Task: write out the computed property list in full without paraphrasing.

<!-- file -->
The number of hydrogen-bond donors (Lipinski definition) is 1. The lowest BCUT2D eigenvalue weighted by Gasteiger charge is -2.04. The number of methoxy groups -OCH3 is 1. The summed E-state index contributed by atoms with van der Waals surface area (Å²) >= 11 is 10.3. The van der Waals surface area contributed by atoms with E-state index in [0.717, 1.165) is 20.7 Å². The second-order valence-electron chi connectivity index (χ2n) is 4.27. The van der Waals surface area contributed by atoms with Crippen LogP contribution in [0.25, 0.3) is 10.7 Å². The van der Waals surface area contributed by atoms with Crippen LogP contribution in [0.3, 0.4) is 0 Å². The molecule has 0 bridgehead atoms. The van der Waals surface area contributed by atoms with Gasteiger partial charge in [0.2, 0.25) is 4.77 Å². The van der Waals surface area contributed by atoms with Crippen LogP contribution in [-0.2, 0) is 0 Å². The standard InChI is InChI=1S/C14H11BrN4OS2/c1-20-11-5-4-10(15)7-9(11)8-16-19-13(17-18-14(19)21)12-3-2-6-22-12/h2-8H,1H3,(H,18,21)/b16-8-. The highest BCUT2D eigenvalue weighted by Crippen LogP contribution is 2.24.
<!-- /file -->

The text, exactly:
The number of hydrogen-bond donors (Lipinski definition) is 1. The lowest BCUT2D eigenvalue weighted by Gasteiger charge is -2.04. The number of methoxy groups -OCH3 is 1. The summed E-state index contributed by atoms with van der Waals surface area (Å²) >= 11 is 10.3. The van der Waals surface area contributed by atoms with E-state index in [0.717, 1.165) is 20.7 Å². The second-order valence-electron chi connectivity index (χ2n) is 4.27. The van der Waals surface area contributed by atoms with Crippen LogP contribution in [0.25, 0.3) is 10.7 Å². The van der Waals surface area contributed by atoms with Crippen LogP contribution in [0.3, 0.4) is 0 Å². The molecule has 0 bridgehead atoms. The van der Waals surface area contributed by atoms with Gasteiger partial charge in [0.2, 0.25) is 4.77 Å². The van der Waals surface area contributed by atoms with Crippen LogP contribution in [-0.2, 0) is 0 Å². The standard InChI is InChI=1S/C14H11BrN4OS2/c1-20-11-5-4-10(15)7-9(11)8-16-19-13(17-18-14(19)21)12-3-2-6-22-12/h2-8H,1H3,(H,18,21)/b16-8-. The highest BCUT2D eigenvalue weighted by Crippen LogP contribution is 2.24.